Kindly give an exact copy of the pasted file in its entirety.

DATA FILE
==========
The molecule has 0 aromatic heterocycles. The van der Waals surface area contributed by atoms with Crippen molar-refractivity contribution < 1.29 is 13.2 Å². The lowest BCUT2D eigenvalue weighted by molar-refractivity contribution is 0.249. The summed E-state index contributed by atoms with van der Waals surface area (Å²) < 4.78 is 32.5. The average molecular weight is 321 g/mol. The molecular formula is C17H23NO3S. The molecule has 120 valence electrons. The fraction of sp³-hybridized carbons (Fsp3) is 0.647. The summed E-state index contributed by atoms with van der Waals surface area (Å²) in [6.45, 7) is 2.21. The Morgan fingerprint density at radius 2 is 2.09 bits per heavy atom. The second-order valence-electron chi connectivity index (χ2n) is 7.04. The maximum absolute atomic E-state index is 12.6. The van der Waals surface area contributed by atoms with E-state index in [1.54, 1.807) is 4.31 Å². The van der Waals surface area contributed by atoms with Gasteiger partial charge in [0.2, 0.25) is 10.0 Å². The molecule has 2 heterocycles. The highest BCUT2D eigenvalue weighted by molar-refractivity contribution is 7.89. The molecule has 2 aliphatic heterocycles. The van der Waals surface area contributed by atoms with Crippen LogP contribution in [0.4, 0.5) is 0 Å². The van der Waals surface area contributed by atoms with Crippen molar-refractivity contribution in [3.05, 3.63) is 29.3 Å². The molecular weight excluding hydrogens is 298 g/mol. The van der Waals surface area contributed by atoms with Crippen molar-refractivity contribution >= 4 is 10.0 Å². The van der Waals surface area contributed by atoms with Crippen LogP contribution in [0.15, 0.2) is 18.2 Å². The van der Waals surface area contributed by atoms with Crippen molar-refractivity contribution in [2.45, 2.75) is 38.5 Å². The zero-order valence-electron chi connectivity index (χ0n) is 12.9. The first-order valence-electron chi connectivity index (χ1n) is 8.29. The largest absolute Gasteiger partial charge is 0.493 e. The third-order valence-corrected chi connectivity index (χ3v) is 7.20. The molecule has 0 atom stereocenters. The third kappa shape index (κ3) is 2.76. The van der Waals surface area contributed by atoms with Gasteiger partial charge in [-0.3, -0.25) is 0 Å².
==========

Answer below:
The molecule has 0 aromatic heterocycles. The van der Waals surface area contributed by atoms with Crippen molar-refractivity contribution < 1.29 is 13.2 Å². The lowest BCUT2D eigenvalue weighted by molar-refractivity contribution is 0.249. The summed E-state index contributed by atoms with van der Waals surface area (Å²) < 4.78 is 32.5. The average molecular weight is 321 g/mol. The molecular formula is C17H23NO3S. The molecule has 120 valence electrons. The fraction of sp³-hybridized carbons (Fsp3) is 0.647. The summed E-state index contributed by atoms with van der Waals surface area (Å²) in [6.45, 7) is 2.21. The Morgan fingerprint density at radius 2 is 2.09 bits per heavy atom. The second-order valence-electron chi connectivity index (χ2n) is 7.04. The maximum absolute atomic E-state index is 12.6. The van der Waals surface area contributed by atoms with E-state index in [1.54, 1.807) is 4.31 Å². The van der Waals surface area contributed by atoms with Gasteiger partial charge in [0.2, 0.25) is 10.0 Å². The molecule has 2 heterocycles. The highest BCUT2D eigenvalue weighted by molar-refractivity contribution is 7.89. The molecule has 2 aliphatic heterocycles. The van der Waals surface area contributed by atoms with Crippen LogP contribution in [0.4, 0.5) is 0 Å². The van der Waals surface area contributed by atoms with Crippen molar-refractivity contribution in [3.05, 3.63) is 29.3 Å². The molecular weight excluding hydrogens is 298 g/mol. The van der Waals surface area contributed by atoms with Crippen molar-refractivity contribution >= 4 is 10.0 Å². The van der Waals surface area contributed by atoms with Crippen LogP contribution in [0.15, 0.2) is 18.2 Å². The van der Waals surface area contributed by atoms with Crippen molar-refractivity contribution in [2.45, 2.75) is 38.5 Å². The zero-order valence-electron chi connectivity index (χ0n) is 12.9. The first-order valence-electron chi connectivity index (χ1n) is 8.29. The largest absolute Gasteiger partial charge is 0.493 e. The third-order valence-corrected chi connectivity index (χ3v) is 7.20. The molecule has 0 atom stereocenters. The third kappa shape index (κ3) is 2.76. The van der Waals surface area contributed by atoms with Gasteiger partial charge in [-0.3, -0.25) is 0 Å².